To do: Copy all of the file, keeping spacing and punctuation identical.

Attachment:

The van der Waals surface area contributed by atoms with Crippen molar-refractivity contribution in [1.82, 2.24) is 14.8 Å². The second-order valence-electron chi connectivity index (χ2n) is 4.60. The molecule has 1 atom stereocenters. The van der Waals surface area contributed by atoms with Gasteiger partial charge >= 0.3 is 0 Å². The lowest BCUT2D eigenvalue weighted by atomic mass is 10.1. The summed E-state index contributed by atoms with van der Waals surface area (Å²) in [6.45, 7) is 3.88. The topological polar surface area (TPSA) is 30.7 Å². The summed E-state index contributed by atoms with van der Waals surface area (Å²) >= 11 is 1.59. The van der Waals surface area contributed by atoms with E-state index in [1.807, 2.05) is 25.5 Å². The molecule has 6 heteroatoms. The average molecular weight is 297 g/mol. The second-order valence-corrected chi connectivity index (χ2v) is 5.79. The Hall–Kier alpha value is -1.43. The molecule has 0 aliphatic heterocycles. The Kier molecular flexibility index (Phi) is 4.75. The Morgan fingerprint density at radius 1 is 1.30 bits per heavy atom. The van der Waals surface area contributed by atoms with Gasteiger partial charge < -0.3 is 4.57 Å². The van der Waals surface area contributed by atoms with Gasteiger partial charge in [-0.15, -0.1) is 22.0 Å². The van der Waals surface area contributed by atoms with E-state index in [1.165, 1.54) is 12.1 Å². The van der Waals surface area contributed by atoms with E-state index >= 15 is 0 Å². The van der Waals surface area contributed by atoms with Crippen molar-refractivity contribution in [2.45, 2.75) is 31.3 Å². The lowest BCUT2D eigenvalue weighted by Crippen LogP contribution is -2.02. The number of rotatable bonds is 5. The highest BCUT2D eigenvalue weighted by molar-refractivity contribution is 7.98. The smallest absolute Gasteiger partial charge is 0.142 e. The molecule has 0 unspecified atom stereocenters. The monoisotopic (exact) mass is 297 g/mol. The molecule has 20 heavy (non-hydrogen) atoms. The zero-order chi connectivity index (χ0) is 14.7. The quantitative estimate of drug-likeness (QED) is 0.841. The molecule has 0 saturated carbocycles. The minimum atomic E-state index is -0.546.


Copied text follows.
The van der Waals surface area contributed by atoms with Crippen molar-refractivity contribution in [1.82, 2.24) is 14.8 Å². The second-order valence-electron chi connectivity index (χ2n) is 4.60. The molecule has 1 atom stereocenters. The van der Waals surface area contributed by atoms with Gasteiger partial charge >= 0.3 is 0 Å². The lowest BCUT2D eigenvalue weighted by atomic mass is 10.1. The summed E-state index contributed by atoms with van der Waals surface area (Å²) in [6.45, 7) is 3.88. The topological polar surface area (TPSA) is 30.7 Å². The summed E-state index contributed by atoms with van der Waals surface area (Å²) >= 11 is 1.59. The van der Waals surface area contributed by atoms with E-state index in [1.807, 2.05) is 25.5 Å². The molecule has 6 heteroatoms. The average molecular weight is 297 g/mol. The second-order valence-corrected chi connectivity index (χ2v) is 5.79. The Hall–Kier alpha value is -1.43. The molecule has 0 aliphatic heterocycles. The Kier molecular flexibility index (Phi) is 4.75. The Morgan fingerprint density at radius 1 is 1.30 bits per heavy atom. The van der Waals surface area contributed by atoms with Gasteiger partial charge < -0.3 is 4.57 Å². The van der Waals surface area contributed by atoms with Gasteiger partial charge in [-0.15, -0.1) is 22.0 Å². The van der Waals surface area contributed by atoms with E-state index in [1.165, 1.54) is 12.1 Å². The van der Waals surface area contributed by atoms with E-state index >= 15 is 0 Å². The van der Waals surface area contributed by atoms with Crippen molar-refractivity contribution in [2.45, 2.75) is 31.3 Å². The lowest BCUT2D eigenvalue weighted by Crippen LogP contribution is -2.02. The number of rotatable bonds is 5. The highest BCUT2D eigenvalue weighted by molar-refractivity contribution is 7.98. The smallest absolute Gasteiger partial charge is 0.142 e. The molecule has 0 unspecified atom stereocenters. The monoisotopic (exact) mass is 297 g/mol. The molecule has 20 heavy (non-hydrogen) atoms. The zero-order chi connectivity index (χ0) is 14.7. The quantitative estimate of drug-likeness (QED) is 0.841. The molecule has 0 saturated carbocycles. The minimum atomic E-state index is -0.546.